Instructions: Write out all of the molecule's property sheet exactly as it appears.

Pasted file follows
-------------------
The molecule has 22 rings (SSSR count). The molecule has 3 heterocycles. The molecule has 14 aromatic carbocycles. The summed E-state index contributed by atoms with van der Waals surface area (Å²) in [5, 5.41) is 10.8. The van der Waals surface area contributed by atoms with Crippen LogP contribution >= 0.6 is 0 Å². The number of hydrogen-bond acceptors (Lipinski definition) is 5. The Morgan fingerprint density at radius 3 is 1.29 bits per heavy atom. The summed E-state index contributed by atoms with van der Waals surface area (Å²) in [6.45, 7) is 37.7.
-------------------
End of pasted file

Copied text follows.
The molecule has 22 rings (SSSR count). The molecule has 3 heterocycles. The molecule has 14 aromatic carbocycles. The summed E-state index contributed by atoms with van der Waals surface area (Å²) in [5, 5.41) is 10.8. The van der Waals surface area contributed by atoms with Crippen LogP contribution >= 0.6 is 0 Å². The number of hydrogen-bond acceptors (Lipinski definition) is 5. The Morgan fingerprint density at radius 3 is 1.29 bits per heavy atom. The summed E-state index contributed by atoms with van der Waals surface area (Å²) in [6.45, 7) is 37.7.